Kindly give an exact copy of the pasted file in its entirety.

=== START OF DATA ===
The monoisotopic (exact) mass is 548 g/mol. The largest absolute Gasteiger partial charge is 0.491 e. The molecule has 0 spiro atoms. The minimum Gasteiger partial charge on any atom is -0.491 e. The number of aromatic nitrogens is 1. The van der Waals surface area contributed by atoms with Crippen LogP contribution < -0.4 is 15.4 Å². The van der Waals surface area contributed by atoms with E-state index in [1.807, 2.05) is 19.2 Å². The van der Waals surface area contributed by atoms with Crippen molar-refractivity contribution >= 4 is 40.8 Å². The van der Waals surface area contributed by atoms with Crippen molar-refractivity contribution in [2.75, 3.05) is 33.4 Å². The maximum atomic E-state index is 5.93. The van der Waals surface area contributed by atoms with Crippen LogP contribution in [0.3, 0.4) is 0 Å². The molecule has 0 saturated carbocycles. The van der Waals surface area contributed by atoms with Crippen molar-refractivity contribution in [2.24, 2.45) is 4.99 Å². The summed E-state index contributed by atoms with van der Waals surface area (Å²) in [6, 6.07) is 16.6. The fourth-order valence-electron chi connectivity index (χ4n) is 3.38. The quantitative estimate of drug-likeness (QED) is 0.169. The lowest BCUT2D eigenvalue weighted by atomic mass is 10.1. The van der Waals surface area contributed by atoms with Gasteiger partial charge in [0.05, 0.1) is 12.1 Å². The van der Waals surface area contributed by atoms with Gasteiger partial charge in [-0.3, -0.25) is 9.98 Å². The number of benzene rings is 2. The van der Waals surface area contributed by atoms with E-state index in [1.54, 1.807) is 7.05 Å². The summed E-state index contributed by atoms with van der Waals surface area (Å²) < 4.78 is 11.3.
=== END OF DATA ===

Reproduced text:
The monoisotopic (exact) mass is 548 g/mol. The largest absolute Gasteiger partial charge is 0.491 e. The molecule has 0 spiro atoms. The minimum Gasteiger partial charge on any atom is -0.491 e. The number of aromatic nitrogens is 1. The van der Waals surface area contributed by atoms with Crippen LogP contribution < -0.4 is 15.4 Å². The van der Waals surface area contributed by atoms with E-state index in [1.807, 2.05) is 19.2 Å². The van der Waals surface area contributed by atoms with Crippen molar-refractivity contribution >= 4 is 40.8 Å². The van der Waals surface area contributed by atoms with Crippen molar-refractivity contribution in [2.75, 3.05) is 33.4 Å². The maximum atomic E-state index is 5.93. The van der Waals surface area contributed by atoms with Crippen LogP contribution in [0.3, 0.4) is 0 Å². The molecule has 0 saturated carbocycles. The van der Waals surface area contributed by atoms with Crippen molar-refractivity contribution in [2.24, 2.45) is 4.99 Å². The summed E-state index contributed by atoms with van der Waals surface area (Å²) in [6, 6.07) is 16.6. The fourth-order valence-electron chi connectivity index (χ4n) is 3.38. The quantitative estimate of drug-likeness (QED) is 0.169. The lowest BCUT2D eigenvalue weighted by atomic mass is 10.1. The van der Waals surface area contributed by atoms with Gasteiger partial charge in [0.05, 0.1) is 12.1 Å². The van der Waals surface area contributed by atoms with Gasteiger partial charge in [-0.3, -0.25) is 9.98 Å². The number of benzene rings is 2. The van der Waals surface area contributed by atoms with E-state index in [1.54, 1.807) is 7.05 Å². The summed E-state index contributed by atoms with van der Waals surface area (Å²) < 4.78 is 11.3.